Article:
We are talking more and more often about man-machine interfaces. The bionic prosthesis implanted in a 50-year-old Swedish woman, who had her arm amputated 20 years ago following a terrible accident with an agricultural vehicle, it represents the most recent, advanced and effective solution for this type of applications.
A research team led by the University of Gothenburg has developed a revolutionary prosthesis that allows patients who have the use of their hand and part of their arm to move again robotic fingers. The historic result was achieved by implanting electrodes in the nerves and muscles with a process of osseointegration which integrates metal and bone.
The targeted muscle reinnervation (TMR) is a surgical process that involves the selective rerouting of nerves to improve muscle control in certain areas of the body. When a patient undergoes an amputation or surgery that involves the removal of significant portions of a limb, the endings that previously innervated those muscles may be cut or damaged. Targeted reinnervation seeks to rehabilitate the muscle functionallowing the patient to control the new structures more precisely and naturally.
How the bionic prosthesis controlled through the brain and nerves works
The additional step that interested the Swedish patient concerns the development of a man-machine interface that allows the prosthesis to be connected to the skeleton via osseointegration, allowing electrical connection with the nervous system through electrodes implanted in nerves and muscles. The video published on YouTube shows the details of the operation.
Swedish Karin (her full details have not been released) is the first person with a below-elbow amputation to receive the new bionic hand highly integrated that can be used to carry out the most common daily activities.
The neuromusculoskeletal implant to coordinate biological and electronic control
The bionic prosthesis represents the achievement of a series of goals (the study is published in Science): one of the most futuristic has to do with the development of a neuromusculoskeletal implant suitable that allowed you to connect the system biological control of the patient (the nervous system) with the system of electronic control of the prosthesis. Karin explains that after the implant, her pain has significantly reduced compared to the past. Experts justify the phenomenon by explaining that Karin is now using the same ones in some way neural resources to control the prosthetic, as he did with his biological hand long ago.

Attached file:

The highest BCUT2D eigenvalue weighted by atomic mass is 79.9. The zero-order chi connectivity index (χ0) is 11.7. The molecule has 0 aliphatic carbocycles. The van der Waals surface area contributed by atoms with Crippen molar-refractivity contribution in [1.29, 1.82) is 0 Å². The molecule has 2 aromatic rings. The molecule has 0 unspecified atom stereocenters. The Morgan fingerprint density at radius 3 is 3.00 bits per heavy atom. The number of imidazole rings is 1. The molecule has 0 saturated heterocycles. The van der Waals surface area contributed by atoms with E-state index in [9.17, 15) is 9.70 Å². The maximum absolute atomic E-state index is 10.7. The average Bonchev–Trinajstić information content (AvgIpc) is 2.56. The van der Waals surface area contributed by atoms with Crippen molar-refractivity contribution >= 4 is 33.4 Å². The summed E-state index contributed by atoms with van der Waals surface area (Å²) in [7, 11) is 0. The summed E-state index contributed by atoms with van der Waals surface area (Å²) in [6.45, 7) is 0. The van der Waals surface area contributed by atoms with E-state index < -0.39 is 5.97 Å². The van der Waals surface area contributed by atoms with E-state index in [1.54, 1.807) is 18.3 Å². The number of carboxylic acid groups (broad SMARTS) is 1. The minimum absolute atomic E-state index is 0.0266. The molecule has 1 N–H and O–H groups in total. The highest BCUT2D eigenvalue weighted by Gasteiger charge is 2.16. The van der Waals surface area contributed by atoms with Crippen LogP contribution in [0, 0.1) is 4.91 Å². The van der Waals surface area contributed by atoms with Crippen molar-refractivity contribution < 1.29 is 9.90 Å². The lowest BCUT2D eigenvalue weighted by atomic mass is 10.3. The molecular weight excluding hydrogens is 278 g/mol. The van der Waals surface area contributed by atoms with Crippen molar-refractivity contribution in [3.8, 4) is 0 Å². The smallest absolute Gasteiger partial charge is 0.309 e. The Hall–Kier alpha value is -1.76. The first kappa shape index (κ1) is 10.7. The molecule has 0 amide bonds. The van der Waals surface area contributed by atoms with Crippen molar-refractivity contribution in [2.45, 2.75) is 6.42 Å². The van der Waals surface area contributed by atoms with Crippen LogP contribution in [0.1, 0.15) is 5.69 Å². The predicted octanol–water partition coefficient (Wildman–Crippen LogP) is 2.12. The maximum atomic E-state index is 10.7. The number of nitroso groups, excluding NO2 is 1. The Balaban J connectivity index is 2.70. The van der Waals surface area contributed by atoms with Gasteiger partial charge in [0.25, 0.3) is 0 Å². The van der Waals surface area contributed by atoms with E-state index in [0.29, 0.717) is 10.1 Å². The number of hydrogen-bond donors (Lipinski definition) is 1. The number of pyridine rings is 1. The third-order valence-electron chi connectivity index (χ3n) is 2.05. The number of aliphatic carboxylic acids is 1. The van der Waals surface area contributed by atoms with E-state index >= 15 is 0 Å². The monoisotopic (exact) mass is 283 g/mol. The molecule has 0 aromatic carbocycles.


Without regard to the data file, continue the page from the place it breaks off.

Il movement of the arms and hands is orchestrated by complex neural circuits involving the central nervous system (CNS) and the peripheral nervous system (PNS). The process of controlling movement is known as “motor control” and involves a series of electrical and chemical signals that occur throughout the nervous system. The human brain obviously plays a fundamental role in controlling movement. The main area involved is the motor cortex, located in the frontal lobe of the brain. This region processes information related to movement and sends signals to muscles via the cortico-spinal pathway. This is why it can be said that the bionic prosthesis is controlled by the brain, supporting the processes that normally occur in the human body.
There is a lot of Europe in the operation that restored the use of an arm and hand to a patient
Although the trial is led by a Swedish team, theEurope is the protagonist. Professor Christian Cipriani, of the Sant’Anna School of Pisa, explained that the DeTOP project (Dexterous Transradial Osseointegrated Prosthesis with neural control and sensory feedback), financed by the European Commission, offered an excellent collaboration opportunity that made the consolidation of the prosthetic technologies e robotics cutting edge.
Doctor Paolo Sassu (Rizzoli Orthopedic Institute Europen e Center for Bionics and Pain Research Swedish), instead, oversaw the surgery for the implantation of the prosthesis. There bionic handin turn connected with the prosthesis fixed on the arm, is called Mia Hand and is developed and built by the Europen robotics company Prensilla, based near Pisa. Mia Hand allows patients to move their fingers freely by establishing an electrical connection with the nervous system.
When the patient thinks about the movement of the fingers, the nerves in the arm are activated and the sensor embedded in the prosthetic hand picks up the electrical signals by moving the human grasping organ accordingly. By combining osseointegration with reconstructive surgery, electrode implantation andartificial intelligence it becomes possible to restore human function in an unprecedented way.
It goes without saying that Karin underwent a certain period of “training” to be able to move her prosthetic arm and hand as desired. This phase involved the use of a computer that guided the patient in managing movement stimuli. Thanks to repeated training, Karin is now able to even judge the hardness of the objects she picks up.
The images in the article are taken from the video by Professor Max Ortiz Catalan et al. (Science Robotics, 2023), head of neural prosthesis research at the Bionics Institute in Australia and founder of the Center for Bionics and Pain Research (CBPR) in Sweden.